CONTENTSIntroduction by Christopher BigsbyviiAct O ne1Act Tw o52Requiem110Cast113

INTRODUCTIONThe Depression of the 1930s seemed to break the promisesAmerica had made to its citizens. The stock market crash of1929, it was assumed, ended a particular version of history:optimistic, confident. The American dream faded. And yet,not so. Myths as potent as that, illusions with such a purchaseon the national psyche, are not so easily denied. In an immigrant society, which has, by definition, chosen to rejectthe past, faith in the future is not a matter of choice. Whentoday fails to offer the justification for hope, tomorrow becomes the only grail worth pursuing. Arthur Miller knewthis. When Charley, Willy Loman’s next-door neighbor,says that ‘‘a salesman is got to dream,’’ he sums up not onlyWilly’s life but a central tenet of his culture.Death of a Salesman is not set during the Depression butit bears its mark, as does Willy Loman, a sixty-three-yearold salesman, who stands baffled by his failure. Certainly inmemory he returns to that period, as if personal and nationalfate were somehow intertwined, while in spirit, accordingto Miller, he also reaches back to the more expansive andconfident, if empty, 1920s, when, according to a presidentof the United States, the business of America was business.1And since he inhabits ‘‘the greatest country in the world,’’a world of Manifest Destiny, where can the fault lie but inhimself ? If personal meaning, in this cheer leader society,lies in success, then failure must threaten identity itself. Nowonder Willy shouts out his name. He is listening for anecho. No wonder he searches desperately back through hislife for evidence of the moment he took a wrong path; nowonder he looks to the next generation to give him backvii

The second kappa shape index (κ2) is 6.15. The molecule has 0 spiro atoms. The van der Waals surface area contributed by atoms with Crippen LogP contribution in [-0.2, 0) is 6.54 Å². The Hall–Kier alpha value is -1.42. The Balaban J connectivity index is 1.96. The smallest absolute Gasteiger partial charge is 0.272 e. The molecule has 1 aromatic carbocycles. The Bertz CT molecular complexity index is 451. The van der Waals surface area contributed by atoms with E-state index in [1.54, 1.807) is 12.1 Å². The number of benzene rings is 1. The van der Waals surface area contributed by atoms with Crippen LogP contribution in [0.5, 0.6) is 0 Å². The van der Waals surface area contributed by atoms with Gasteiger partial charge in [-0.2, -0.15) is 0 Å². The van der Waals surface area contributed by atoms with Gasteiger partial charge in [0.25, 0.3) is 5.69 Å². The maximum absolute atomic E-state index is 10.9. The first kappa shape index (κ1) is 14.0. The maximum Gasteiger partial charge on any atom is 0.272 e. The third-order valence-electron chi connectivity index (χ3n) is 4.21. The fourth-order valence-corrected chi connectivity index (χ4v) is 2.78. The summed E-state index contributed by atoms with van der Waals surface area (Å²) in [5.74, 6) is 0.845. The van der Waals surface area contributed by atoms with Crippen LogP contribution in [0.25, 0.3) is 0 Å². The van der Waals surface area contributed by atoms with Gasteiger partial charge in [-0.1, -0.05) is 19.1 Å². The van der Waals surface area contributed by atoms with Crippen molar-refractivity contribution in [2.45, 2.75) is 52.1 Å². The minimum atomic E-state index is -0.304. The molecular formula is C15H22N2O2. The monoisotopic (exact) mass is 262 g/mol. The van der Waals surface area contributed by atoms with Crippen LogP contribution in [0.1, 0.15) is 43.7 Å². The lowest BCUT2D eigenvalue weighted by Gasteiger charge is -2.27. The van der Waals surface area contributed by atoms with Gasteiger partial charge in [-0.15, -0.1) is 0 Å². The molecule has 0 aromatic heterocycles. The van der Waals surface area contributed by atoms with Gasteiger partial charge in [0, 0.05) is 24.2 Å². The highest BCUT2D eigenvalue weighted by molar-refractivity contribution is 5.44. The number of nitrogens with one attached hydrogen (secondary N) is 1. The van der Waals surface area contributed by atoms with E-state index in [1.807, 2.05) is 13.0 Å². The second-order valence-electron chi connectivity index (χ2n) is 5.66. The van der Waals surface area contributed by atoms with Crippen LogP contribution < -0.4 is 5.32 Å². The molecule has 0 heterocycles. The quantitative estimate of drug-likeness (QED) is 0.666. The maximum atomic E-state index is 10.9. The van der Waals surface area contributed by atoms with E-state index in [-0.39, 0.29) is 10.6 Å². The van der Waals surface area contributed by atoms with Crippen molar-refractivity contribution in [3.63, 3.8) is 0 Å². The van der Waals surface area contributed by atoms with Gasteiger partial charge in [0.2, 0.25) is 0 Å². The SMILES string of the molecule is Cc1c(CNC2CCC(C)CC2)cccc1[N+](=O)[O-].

viiiINTRODUCTIONthat life by achieving what had slipped so unaccountablythrough his own fingers.Death of a Salesman had its origins in a short story Millerwrote at the age of seventeen (approximately the age of theyoung Biff Loman), when he worked, briefly, for his father’scompany. It told of an aging salesman who sells nothing, isabused by the buyers, and borrows his subway fare from theyoung narrator. In a note scrawled on the manuscript Millerrecords that the real salesman had thrown himself under asubway train. Years later, at the time of the play’s Broadwayopening, Miller’s mother found the story abandoned in adrawer. But, as Miller has noted, Death of a Salesman alsotraced its roots closer to home.Willy Loman was kin to Miller’s salesman uncle, MannyNewman, a man who was ‘‘a competitor, at all times, in allthings, and at every moment. My brother and I,’’ Millerexplains in his autobiography, ‘‘he saw running neck andneck with his two sons in some race that never stopped inhis mind.’’ The Newman household was one in which you‘‘dared not lose hope, and I would later think of it as a perfection of America for that reason. . . . It was a house . . .trembling with resolutions and shouts of victories that hadnot yet taken place but surely would tomorrow.’’2Manny’s son, Buddy, like Biff in Miller’s play, was a sportshero and, like Happy Loman, a success with the girls, but,failing to study, he never made it to college. Manny’s wife,meanwhile, ‘‘bore the cross of reality for them all,’’ supporting her husband, ‘‘keeping up her calm, enthusiasticsmile lest he feel he was not being appreciated.’’ (123) It isnot hard to see this woman honored in the person of LindaLoman, Willy’s loyal but sometimes bewildered wife, whois no less a victim than the husband she supports in his struggle for meaning and absolution.Though Miller spent little time with Manny, ‘‘he was so